TRADE: DO NOT MAKE IT WORST
Dark clouds are gathering over the horizon, and they are not promising healthy showers. They rather risk bringing a storm that is gaining strength around the new US Administration intentions.
A border adjustment tax, or an internal revenue tax mechanism, is being considered to promote exports and tax imports.
Another tool being examined would tackle currency manipulations, whereby they could be considered as an unlawful subsidy and thus open to countervailing duties at the request of affected US firms.
It is too soon to say whether these measures will ever be implemented, and in which form. They might fail to pass Congress, or be fundamentally redesigned. But they might also pass and become US law.
Some of the issues are real, and previous attempts to address them in WTO fora have gone nowhere. Currency manipulation is clearly one, as it can distort trade more than the average tariff. The problem is how to define what currency manipulation is, and how to sanction it.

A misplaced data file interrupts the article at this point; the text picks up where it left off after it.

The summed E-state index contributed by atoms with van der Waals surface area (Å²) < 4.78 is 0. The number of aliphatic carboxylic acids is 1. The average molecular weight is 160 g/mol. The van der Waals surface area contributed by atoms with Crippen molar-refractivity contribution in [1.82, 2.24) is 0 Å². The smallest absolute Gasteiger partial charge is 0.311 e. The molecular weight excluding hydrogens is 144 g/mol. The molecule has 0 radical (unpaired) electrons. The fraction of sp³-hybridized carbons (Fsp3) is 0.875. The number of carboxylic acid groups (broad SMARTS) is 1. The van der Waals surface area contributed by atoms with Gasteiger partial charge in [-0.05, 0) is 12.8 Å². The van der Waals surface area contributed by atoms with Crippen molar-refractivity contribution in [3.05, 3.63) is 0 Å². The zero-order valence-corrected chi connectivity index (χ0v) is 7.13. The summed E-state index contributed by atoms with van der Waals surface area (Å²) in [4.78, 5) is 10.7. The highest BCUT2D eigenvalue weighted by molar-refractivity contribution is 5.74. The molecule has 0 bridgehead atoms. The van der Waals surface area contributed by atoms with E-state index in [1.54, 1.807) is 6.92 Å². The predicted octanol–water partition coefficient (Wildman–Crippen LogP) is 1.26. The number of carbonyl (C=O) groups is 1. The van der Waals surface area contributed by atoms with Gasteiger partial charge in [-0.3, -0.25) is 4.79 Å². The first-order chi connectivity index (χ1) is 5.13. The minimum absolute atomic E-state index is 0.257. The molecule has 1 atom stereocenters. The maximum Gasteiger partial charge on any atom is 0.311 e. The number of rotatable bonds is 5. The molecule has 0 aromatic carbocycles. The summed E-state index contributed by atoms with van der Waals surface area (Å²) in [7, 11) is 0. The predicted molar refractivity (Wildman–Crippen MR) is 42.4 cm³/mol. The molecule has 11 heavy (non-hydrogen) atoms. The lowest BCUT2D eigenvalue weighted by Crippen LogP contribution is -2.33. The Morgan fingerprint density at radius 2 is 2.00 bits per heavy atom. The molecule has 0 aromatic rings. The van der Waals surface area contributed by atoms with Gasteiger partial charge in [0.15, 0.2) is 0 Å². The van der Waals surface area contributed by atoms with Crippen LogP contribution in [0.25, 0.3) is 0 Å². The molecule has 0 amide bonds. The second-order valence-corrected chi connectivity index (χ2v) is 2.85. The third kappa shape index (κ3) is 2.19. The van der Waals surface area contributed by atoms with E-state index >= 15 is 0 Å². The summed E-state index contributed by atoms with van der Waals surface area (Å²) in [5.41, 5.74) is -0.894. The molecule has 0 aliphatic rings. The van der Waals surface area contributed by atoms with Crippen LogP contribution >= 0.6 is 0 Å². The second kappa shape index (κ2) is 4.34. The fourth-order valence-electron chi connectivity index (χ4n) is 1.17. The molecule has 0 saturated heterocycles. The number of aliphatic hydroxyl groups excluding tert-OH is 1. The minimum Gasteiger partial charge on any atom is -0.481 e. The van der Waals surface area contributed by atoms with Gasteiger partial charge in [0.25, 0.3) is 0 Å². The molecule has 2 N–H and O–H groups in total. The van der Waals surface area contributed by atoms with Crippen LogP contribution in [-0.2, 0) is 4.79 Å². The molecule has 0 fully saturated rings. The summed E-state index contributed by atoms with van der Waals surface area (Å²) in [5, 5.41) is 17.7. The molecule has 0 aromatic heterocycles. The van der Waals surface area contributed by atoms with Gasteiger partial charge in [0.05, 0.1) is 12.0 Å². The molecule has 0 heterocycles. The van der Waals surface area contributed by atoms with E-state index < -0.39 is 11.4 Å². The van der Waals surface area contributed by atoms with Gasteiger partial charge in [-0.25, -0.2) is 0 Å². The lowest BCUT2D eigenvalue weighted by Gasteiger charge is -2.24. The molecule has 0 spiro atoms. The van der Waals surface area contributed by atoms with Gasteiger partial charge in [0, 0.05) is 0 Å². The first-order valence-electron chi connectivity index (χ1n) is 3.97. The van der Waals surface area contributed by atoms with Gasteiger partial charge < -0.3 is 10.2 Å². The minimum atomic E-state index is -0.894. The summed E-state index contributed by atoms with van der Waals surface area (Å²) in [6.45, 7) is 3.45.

The EU has always privileged multilateral rules and actions, and its discomfort with these potential unilateral moves by the US is palpable and understandable.
But the reactions in Brussels are to say the least puzzling.
The Commissioner for Trade has signaled a rapprochement with China as a response to US unilateralism.
If the Commission is trying to pass the message to Washington that it has options and can realign its world trade, choosing China is not the best credible card to play as the US believes according to their own experience that this might not result into a balanced relationship.
The Commission is also threatening that the EU could challenge a US border adjustment tax. That is the right thing to do if you believe the new policy would be faulty under WTO rules, and if you bet you can deter the US from going ahead.
But there are limits to this strategy, as the Commission knows well that that would risk bringing the two big trade blocks into a collision course never seen before. With unforeseen consequences if it leads to a trade war.
The current situation, with its perceived threats and uncertainties, demands careful evaluation and assessment of options, rather than rushing into false alternatives.
The situation demands additional engagement to prevent measures against EU interests to be taken, and the evaluation of options that protect our interests, rather than confrontation or grand standing.